WEST PALM BEACH, Fla. — A lengthy FBI sting has exposed a ring of cocaine and contraband smuggling that was protected by corrupt guards and even a drug counselor in two Florida prisons, state and federal prosecutors said Thursday.
The investigation began two years ago when undercover FBI agents acting on a tip approached the officers for help trafficking drugs. In exchange for cash, the officers agreed to use their positions to protect, hide and facilitate cocaine shipments, according to a grand jury indictment against 16 of the 22 arrested.
An FBI SWAT team carried out the arrests simultaneously Thursday at the Glades facility and nearby South Bay jail. At least 18 are former corrections officers, according to state and federal officials. All have been fired.
“We cannot allow those involved in the administration of justice at any level to misuse their positions to line their own pockets,” said Jeffrey Sloman U.S. Attorney for Florida’s Southern District.
The 16 in federal court are charged with possession of cocaine with intent to distribute and attempting to possess cocaine. The State Attorney’s Office in Palm Beach County is pursuing charges of bribery and conspiracy to introduce contraband into prisons against the remaining six.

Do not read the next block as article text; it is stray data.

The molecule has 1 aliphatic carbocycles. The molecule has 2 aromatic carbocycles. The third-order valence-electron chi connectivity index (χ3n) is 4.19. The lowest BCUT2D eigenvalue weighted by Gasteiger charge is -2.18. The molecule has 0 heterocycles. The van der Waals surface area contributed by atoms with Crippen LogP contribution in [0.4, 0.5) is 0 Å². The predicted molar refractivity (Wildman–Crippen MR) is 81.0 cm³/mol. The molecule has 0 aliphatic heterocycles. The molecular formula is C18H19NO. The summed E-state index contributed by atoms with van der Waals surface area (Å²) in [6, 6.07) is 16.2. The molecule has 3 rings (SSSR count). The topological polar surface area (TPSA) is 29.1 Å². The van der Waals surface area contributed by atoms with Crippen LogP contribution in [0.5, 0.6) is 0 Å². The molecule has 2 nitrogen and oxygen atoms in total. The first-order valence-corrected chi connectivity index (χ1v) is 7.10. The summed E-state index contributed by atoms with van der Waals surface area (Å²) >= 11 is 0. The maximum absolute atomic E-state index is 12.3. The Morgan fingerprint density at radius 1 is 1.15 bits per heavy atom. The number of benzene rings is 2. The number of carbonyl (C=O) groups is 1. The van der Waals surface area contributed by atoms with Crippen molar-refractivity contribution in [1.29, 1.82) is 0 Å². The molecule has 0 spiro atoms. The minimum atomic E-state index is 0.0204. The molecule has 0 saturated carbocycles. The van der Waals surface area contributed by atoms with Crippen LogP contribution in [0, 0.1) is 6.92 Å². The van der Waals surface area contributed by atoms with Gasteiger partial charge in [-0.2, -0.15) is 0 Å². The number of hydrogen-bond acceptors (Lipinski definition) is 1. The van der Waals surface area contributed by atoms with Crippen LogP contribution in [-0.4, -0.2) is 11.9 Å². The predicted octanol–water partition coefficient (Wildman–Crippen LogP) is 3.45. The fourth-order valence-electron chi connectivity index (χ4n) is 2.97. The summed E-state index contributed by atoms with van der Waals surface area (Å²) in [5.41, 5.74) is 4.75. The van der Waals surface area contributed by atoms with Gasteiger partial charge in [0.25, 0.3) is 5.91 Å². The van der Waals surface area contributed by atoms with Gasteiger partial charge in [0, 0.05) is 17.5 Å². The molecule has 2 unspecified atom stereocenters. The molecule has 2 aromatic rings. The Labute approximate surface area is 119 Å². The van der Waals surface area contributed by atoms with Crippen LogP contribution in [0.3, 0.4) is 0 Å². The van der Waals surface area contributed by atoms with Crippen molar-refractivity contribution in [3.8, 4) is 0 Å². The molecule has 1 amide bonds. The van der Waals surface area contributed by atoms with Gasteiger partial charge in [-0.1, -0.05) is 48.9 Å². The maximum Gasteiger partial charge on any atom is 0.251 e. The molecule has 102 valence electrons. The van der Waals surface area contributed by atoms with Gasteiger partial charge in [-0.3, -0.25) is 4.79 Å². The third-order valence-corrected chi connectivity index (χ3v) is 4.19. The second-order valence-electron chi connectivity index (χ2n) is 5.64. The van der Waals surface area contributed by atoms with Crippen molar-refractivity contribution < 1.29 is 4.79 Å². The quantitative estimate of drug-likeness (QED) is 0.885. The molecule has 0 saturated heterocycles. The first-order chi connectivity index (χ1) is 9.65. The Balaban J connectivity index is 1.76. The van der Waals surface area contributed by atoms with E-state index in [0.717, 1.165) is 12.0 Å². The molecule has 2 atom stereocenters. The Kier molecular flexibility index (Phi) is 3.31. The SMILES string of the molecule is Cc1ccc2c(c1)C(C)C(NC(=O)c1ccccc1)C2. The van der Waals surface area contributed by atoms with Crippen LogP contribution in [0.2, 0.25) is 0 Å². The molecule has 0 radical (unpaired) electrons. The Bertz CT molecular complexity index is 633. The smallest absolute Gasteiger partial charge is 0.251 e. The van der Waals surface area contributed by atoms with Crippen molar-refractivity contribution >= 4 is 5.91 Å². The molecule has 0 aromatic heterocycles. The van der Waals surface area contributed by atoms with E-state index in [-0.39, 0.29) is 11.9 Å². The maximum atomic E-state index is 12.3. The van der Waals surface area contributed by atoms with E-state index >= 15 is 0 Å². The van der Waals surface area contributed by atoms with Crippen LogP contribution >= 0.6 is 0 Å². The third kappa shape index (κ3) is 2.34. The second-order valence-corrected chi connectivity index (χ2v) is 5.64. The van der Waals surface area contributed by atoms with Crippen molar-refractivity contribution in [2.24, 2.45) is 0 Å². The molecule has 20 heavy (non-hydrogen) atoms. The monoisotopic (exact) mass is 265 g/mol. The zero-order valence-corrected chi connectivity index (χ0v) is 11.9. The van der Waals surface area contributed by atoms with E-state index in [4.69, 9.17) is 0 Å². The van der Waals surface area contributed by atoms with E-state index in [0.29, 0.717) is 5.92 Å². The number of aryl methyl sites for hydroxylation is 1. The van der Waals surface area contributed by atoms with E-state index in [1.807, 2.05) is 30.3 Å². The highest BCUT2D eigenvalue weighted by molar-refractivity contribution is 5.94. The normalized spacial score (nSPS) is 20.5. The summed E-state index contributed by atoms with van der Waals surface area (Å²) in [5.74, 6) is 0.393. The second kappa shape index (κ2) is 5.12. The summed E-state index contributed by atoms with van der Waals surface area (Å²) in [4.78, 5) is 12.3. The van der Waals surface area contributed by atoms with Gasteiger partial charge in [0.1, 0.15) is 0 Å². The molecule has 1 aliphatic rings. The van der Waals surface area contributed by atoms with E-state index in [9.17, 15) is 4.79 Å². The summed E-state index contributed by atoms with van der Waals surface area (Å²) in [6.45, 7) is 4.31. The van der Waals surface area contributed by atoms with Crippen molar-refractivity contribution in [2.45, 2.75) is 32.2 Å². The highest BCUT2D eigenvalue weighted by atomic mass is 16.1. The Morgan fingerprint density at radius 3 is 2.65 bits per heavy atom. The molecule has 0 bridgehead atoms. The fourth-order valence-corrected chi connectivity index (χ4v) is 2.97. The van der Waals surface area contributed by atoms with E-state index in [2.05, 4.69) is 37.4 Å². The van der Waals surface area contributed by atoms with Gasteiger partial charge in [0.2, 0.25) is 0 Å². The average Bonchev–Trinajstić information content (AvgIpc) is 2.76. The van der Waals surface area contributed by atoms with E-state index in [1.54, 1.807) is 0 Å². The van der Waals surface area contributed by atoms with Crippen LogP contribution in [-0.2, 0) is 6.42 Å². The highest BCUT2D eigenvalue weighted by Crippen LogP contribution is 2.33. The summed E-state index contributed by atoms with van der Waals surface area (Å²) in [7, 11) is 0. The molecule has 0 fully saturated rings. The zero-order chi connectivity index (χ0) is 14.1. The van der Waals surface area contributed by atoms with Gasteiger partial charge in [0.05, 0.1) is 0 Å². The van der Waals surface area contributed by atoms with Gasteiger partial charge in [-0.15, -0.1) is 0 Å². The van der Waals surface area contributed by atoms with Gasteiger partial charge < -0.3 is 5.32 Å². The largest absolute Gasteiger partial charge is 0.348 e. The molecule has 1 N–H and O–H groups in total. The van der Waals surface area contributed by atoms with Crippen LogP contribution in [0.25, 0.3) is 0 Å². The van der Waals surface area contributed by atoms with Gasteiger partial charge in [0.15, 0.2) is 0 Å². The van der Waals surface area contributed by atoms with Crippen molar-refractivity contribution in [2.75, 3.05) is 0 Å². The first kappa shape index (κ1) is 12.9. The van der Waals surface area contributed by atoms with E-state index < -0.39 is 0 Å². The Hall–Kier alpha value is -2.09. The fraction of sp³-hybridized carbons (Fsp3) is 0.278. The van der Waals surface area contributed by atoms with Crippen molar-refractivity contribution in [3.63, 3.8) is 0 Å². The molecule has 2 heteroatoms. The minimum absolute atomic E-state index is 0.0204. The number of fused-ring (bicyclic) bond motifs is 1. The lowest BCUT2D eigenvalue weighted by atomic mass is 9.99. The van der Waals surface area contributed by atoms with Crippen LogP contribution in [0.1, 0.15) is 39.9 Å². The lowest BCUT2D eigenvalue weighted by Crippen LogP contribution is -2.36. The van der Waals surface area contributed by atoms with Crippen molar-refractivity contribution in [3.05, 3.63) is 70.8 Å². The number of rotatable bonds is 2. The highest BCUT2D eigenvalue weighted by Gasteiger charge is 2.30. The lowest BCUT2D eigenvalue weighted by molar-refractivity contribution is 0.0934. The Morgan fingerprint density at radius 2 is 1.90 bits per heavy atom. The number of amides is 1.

The indictment from “Operation Blind Justice” alleges that on at least nine occasions, the defendants transported what they believed to be multiple kilos of cocaine from Miami to West Palm Beach. Prosecutors wouldn’t say exactly what was in the packages or what happened to them upon delivery.
In exchange, the guards collectively received $145,000, with individuals earning anywhere from $5,000 and $33,000 apiece, Sloman said.
It was just the most recent in a string of federal corruption arrests throughout South Florida, tangling up politicians ranging from the county commission to school board. John Gillies, special agent in charge of the local FBI branch, said fighting such abuses of power was their top criminal priority.
Drugs are a particular scourge in Florida prisons, Corrections Secretary Walter McNeil said, because they inspire aggression against guards and other inmates.
“Our best defense against drugs in our institutions is the eyes and ears of our employees – the officers working in the institution,” McNeil said. “In this case the problem involved our staff, but I want you to know that in this case they were also the solution.”